staffordcentreI'm going to be broadcasting from three home and garden shows this spring. Don't laugh at the "spring" reference — two of them are actually in winter months.

The first is this Saturday — the Sugar Land Home & Garden Show at the Stafford Centre.

While the broadcast is 6-10 a.m., the doors to the event open at 9 a.m. That's when you can come in and ask questions live on the air, if you'd like. I will also be doing a Q&A seminar at 10:30 in the big auditorium. Be sure to get there in time to ask all the questions you need answered. If you can't get there by 9 or even 10:30, fear not — I'll be hanging around our broadcast table until about 2 p.m., so you can still hit me with questions and get samples identified one-on-one.

As I mentioned on the radio show last weekend, these three shows will be the last at which I'll be selling my book "1001 GardenLine Questions with Randy Lemmon." Remember, these books are always cheaper at home and garden shows than they are at any retail stores. Plus, you can have them signed. You may already have one, but you can get copies for as little as $10 (if you buy two or more) and "pay it forward" with gifts for family, friends or neighbors you know need a little help greening up their landscapes in 2014.

Despite the Recent Freeze, It's Nearly Tomato Time

tomatoesAhhh!!! Spring is right around the corner, even though we had some nice low-30s nights this week. How do I know? Mostly by the email questions I get.

Every year near the end of January, countless people realize that if they want to get vegetable and tomato gardens going, they have to build the beds now. And this year, there are also lots of questions about different tomato varieties.

Here's a sampling:
Wendy G. asks: Randy, do you recommend the Tycoon tomato? I saw a great article on it and was wondering if it worked in the Houston area?
Answer: Yes, Wendy, the Tycoon does quite well here, according to longtime tomato expert and Montgomery County Hort Agent Tom Leroy. They are determinate (compact bush) tomatoes, so Tom recommends using big old clay pots for this medium-to-large sized tomato.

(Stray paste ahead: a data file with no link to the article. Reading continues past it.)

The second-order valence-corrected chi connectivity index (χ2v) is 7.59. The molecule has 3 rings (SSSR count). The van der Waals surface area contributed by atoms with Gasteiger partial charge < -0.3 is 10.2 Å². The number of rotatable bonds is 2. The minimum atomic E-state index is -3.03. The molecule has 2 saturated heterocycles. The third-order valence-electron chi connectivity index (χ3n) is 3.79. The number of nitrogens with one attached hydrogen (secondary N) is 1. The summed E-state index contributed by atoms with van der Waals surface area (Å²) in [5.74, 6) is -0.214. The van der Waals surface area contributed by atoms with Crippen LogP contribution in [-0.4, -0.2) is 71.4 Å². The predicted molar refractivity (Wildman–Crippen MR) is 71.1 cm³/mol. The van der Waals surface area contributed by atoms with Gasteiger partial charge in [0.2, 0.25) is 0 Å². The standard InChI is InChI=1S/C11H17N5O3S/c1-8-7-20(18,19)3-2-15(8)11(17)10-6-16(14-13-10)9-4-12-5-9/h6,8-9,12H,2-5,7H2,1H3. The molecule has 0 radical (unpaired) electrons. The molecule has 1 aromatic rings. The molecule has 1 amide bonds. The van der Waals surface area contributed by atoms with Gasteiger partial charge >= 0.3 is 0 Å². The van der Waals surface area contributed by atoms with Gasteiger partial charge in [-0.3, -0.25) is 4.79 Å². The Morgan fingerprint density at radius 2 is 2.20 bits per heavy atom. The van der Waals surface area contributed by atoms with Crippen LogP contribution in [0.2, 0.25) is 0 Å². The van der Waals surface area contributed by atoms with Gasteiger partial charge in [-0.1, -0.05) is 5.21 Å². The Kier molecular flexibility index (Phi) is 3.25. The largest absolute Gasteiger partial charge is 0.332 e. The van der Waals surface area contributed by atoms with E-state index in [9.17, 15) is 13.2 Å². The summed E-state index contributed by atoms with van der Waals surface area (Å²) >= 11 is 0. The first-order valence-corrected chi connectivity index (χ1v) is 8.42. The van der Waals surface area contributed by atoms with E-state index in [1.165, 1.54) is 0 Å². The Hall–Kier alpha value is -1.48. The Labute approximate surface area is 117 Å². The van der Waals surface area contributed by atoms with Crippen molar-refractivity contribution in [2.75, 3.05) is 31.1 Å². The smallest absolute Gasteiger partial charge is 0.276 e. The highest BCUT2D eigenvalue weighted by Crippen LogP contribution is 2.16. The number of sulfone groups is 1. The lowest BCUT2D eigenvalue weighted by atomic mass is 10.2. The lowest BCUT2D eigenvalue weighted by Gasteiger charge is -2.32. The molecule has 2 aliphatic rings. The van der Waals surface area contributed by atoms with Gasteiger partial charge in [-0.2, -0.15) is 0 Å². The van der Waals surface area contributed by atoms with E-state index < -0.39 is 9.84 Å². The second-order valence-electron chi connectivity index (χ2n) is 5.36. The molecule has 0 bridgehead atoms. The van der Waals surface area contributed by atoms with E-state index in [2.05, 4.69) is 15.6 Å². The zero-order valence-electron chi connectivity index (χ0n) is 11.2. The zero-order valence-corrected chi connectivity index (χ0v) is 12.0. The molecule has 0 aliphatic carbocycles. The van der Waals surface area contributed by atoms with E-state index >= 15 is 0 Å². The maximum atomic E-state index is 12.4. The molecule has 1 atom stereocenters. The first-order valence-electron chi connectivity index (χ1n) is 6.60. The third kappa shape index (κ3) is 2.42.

Donald P. asks: I saw this tomato/potato combo plant. Is that for real? And more importantly, will it work here?
Answer: There have been a catalogue or two promoting a hybrid that produces both tomatoes and potatoes on the same plant. And, it kinda does! They start with a young potato plant and graft a tomato onto it. That way you have potato root (producing the tubers) with a tomato top (producing the tomatoes). In theory it should work. But the problem with this novelty is tomatoes and potatoes like different environmental conditions. Potatoes are planted in the very early spring in the south, and they go dormant (die) as temperatures rise in the early summer. My fear is that as the potato plant dies, so will the tomato top. Another problem: they are very expensive.
Angelo W. asks: I hear you talking about fruit tree sales, but what if I want to do nothing but vegetables this spring. Are there any vegetable sales?
Answer: Yes, but not near as many. Most nurseries and garden centers already sell a myriad of vegetable transplants. Harris County AgriLife Extension has a couple of sales specific to veggies.

Those considering new varieties of tomatoes should consult a list of tomato varieties for 2014 compiled by Elizabeth Barrow, former proprietor of The Papershell — A Garden Gallery. Elizabeth had to suspend retail operations a year ago to care for family members, but she continues to disseminate gardening information. All the varieties on her new list are perfect for this region.

Finally, if you're thinking about a vegetable garden this spring, here is a great set of rules to live by for first-timers. They apply to tomatoes as well, although they're technically a fruit.

  1. 'Tis better to put a 25 cent plant in a $5 hole than a $5 plant in a 25 cent hole. In other words, build proper beds.
  2. Compost, humus or organic matter - You say tuh-mey-toh, I say tuh-mah-toh. Whatever you call it, it's a wonderful thing. Use it!
  3. Ensure good drainage - With our feast-or-famine rainfall, you'll eventually see why this is so important. Or you'll drown your first attempt in a gully-washer.
  4. Let the sunshine in - Pick a spot that can provide up to 6 hours of sunshine. Filtered light won't cut it.
  5. Pick proven varieties - Make sure what you plant is approved for the growing region. In fact, check with your county extension agent for proven varieties.
  6. Cheat Mother Nature - Because of our heat, if you can start 'em early, more power to you. Especially if you're willing to protect them on late-freeze nights. We start cheating in mid-February.
  7. Control your appetite - Don't over-plant. Control that desire.
  8. Feed me, Seymore!!! - Veggies are heavy feeders. (Just ask the Audrey II.) Compost is a good start and a nice addition throughout, but amend that feeding with some kind of fertilizer, be it granular, liquid organic or water-soluble.
  9. Keep your shadow in the garden - Get out there on a consistent basis, looking for insects, weeds and diseases. An ounce of prevention is worth a pound of cure.
  10. Consistency, consistency, consistency - Steady watering and regular feeding are critical. Don't ever allow things to dry up before you water.